'Washington Rules: America's Path to Permanent War'


Andrew Bacevich
Pages: 250 | Buy this book

Groupthink is alive and thriving in Washington, D.C., argues Bacevich, who's convinced that America's mightily militaristic and endlessly idealistic approach to the rest of the world is costing the country dearly. Boiling down his argument to the simplest terms: the world would get along just fine without this overarmed global policeman, and more important, the United States would fare far better at home if it weren't squandering so many of its gifts abroad.

What's the Big Deal?

The Pentagon, a nearly three-quarter-trillion-dollar agency, is the largest industrial organization on the planet. And it's armed to the gills. Washington's best and brightest minds—in Bacevich's estimate, the "elected and appointed officials, corporate executives and corporate lobbyists, admirals and generals, functionaries staffing the national security apparatus, media personalities, and policy intellectuals," who are all deriving "profit, power, and privilege" from the status quo—have not only failed you and me, they are steadily running the country into ruin. Though at times he makes his argument with the wrong tools, Bacevich's chief concern—that we're misusing our military—couldn't be more important.

Buzz Rating: Hum

There hasn't been much coverage in advance of publication, but Bacevich is a regular foreign-policy commentator on television, and his book will likely get attention from the big outlets.

One-Breath Author Bio

Bacevich is a professor at Boston University. He graduated from West Point and spent 23 years in the Army, and though he doesn't mention it in the book, his son (First Lt. Andrew Bacevich, Third Battalion, Eighth Cavalry Regiment, Third Brigade Combat Team, First Cavalry Division at Fort Hood, Texas) was killed in Iraq in 2007.

The Book, In His Words

"[My purpose is] to argue for readmitting disreputable (or 'radical') views to our national security debate, in effect legitimating alternatives to the status quo" (page 16), "because these concepts are so deeply entrenched, what passes for a 'debate' over national security policy seldom rises above technical issues" (page 27).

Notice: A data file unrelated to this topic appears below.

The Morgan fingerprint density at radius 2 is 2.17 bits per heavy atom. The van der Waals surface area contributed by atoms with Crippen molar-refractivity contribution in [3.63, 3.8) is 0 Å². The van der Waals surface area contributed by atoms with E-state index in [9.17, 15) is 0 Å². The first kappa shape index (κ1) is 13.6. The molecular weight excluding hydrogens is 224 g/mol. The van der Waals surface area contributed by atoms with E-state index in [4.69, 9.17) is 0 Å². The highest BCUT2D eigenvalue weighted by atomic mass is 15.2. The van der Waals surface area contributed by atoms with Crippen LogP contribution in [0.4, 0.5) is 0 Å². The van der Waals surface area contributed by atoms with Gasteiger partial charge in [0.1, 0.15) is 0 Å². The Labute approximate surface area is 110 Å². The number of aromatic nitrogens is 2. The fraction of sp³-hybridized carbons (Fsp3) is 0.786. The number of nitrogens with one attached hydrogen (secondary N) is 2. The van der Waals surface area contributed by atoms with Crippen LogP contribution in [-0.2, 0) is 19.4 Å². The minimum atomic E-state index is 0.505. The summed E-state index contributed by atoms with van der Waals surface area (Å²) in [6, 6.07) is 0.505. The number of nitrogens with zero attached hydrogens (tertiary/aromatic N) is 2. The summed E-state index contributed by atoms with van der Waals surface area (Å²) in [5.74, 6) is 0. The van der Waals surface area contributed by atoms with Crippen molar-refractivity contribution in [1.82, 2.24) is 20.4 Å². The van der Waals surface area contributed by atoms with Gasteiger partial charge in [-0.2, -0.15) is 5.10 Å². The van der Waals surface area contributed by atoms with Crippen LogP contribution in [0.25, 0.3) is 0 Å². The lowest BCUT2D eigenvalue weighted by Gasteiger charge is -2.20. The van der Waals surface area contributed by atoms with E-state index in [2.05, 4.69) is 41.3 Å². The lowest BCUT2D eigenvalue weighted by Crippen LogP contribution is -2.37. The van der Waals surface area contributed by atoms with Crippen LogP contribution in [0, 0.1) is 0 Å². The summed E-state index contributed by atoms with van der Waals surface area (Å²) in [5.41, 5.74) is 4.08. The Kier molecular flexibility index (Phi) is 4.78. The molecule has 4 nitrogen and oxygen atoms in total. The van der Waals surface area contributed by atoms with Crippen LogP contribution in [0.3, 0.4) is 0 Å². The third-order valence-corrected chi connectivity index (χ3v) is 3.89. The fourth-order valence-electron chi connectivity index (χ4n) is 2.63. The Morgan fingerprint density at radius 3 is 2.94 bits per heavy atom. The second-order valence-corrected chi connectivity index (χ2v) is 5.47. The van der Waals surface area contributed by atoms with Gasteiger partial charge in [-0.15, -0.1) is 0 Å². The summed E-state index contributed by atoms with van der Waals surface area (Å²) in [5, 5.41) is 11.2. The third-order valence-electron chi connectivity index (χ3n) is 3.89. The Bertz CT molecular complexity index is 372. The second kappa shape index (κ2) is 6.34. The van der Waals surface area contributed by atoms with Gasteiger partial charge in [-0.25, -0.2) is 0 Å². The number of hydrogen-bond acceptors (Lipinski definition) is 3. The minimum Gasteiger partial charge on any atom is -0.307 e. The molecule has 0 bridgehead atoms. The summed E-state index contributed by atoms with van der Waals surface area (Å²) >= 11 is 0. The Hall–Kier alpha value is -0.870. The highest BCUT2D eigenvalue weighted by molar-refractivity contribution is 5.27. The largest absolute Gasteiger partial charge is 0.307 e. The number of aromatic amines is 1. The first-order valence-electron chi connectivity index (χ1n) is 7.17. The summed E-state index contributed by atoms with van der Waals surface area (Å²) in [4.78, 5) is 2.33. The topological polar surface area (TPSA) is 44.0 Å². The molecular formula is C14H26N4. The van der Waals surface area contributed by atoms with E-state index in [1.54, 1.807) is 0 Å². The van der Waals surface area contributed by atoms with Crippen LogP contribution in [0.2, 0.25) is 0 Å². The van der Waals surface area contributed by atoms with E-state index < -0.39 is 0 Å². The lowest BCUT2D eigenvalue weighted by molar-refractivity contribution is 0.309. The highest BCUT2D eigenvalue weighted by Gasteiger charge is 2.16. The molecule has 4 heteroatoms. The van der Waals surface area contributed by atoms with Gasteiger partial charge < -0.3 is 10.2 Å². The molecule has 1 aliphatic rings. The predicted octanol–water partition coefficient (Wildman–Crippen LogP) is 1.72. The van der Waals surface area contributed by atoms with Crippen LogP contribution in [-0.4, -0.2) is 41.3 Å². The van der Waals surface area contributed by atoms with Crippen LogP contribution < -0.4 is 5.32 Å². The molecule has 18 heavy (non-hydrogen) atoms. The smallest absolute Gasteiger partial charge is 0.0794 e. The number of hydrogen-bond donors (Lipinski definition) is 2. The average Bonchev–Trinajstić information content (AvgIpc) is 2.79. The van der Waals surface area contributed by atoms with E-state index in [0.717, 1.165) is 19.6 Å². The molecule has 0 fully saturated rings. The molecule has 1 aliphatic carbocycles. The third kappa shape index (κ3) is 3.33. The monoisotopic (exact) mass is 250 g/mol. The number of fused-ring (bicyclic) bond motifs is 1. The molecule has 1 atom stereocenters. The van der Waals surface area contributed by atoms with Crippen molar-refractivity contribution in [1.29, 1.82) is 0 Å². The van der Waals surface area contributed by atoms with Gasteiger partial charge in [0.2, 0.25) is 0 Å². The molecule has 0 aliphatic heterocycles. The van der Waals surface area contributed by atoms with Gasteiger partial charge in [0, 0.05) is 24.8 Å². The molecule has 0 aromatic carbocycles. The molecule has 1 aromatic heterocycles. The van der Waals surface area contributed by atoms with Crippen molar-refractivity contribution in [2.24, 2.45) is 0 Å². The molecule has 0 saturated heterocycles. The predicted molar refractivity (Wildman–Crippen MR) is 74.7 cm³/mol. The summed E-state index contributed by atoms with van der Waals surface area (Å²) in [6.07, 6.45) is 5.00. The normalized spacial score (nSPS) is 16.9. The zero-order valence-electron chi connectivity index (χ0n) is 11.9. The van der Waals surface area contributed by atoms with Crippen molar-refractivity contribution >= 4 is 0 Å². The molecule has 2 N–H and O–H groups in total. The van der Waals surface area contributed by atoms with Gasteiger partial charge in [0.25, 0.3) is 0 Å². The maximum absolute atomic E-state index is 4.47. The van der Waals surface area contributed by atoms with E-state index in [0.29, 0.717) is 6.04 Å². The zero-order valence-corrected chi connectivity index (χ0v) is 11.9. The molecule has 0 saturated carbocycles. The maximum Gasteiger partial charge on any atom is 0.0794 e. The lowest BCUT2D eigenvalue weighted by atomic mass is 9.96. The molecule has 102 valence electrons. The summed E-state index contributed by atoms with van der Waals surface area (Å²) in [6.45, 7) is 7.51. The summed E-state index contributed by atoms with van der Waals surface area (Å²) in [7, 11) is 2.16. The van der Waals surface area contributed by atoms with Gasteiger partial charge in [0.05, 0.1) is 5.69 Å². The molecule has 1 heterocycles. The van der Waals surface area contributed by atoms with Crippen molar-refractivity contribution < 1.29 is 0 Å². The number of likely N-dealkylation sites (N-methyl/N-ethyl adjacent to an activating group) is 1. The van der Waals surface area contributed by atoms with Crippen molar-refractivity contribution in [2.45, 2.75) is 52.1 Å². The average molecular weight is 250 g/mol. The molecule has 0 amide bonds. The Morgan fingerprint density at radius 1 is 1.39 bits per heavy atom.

Don't Miss These Bits

1. Kool-Aid, Kool-Aid, everywhere. The problem, according to Bacevich, stems from the insular, self-reinforcing, warped thinking that goes on inside the beltway of Washington. He harps on it so much, you'd almost think he was a provincial politician running for the White House. But his point is well taken: the core principles that have positioned the U.S. as a stalwart against the global scourge of communism, a global policeman, and the tip of the spear in today's global war on terrorism go very much unquestioned. What's debated are the tactics, not the underlying assumptions. After all, so few figures of consequence raise questions like "Why must we fight a global war on terror?" that they're readily sidelined, written off quickly as forgettable members of the fringe.

2. The fact is, the rest of the world would go on just fine without us. Bacevich says the world doesn't need a global policeman: U.S. allies in Europe and East Asia can do very well on their own, thank you very much. Russia's no longer a threat. China's an economic partner. And Iran, North Korea, and Venezuela are goof states, not real dangers (page 224). Umm, not so sure about this, but fine, let's have a debate.

3. It's worse than ever. On the global war on terror: "Not even the most hawkish proponent of American global leadership—not Allen Dulles or Curtis LeMay, not Maxwell Taylor or McGeorge Bundy—had ever proposed committing the United States to a policy of war without foreseeable end." Worse is "the extent to which the country's military leaders, and the American people more generally, accommodated themselves to this prospect" (pages 182–83).

Swipe This Critique

Bacevich has a vital question to ask: why are we doing any of this? But, to be blunt, he goes about it the wrong way. Much of this book treads ground even familiar to anyone who scored no more than a C in an undergraduate American foreign-policy seminar: the botched Bay of Pigs invasion, Vietnam, Desert Storm, Bush in Iraq, Obama in Afghanistan. Instead of rehashing the way Washington developed a superinflated ego, it would have been far more interesting—and edifying—had Bacevich written a history of the iconoclasts who were so quickly boxed out by questioning the system, beginning with President Dwight D. Eisenhower, running through Sen. J. William Fulbright and Jimmy Carter, and ending up with ... well, who is that noble citizen today?

Factoid File

Pentagon outlays number some $700 billion annually (that's more than "the entire rest of the world combined"). Some 300,000 troops are now stationed abroad in 39 countries (pages 25–27).


For a professor, he's surprisingly eloquent and, above all, passionate.

Construction: Often the narrative lurches backward and forward in time, but the bigger problem is his flawed methodology (see Critique, above).

Bottom Line: The first and last chapters are must-reads. Any serious foreign-policy thinker should heed his call: is the current militaristic approach to the rest of the world really the best and, more important, the only way?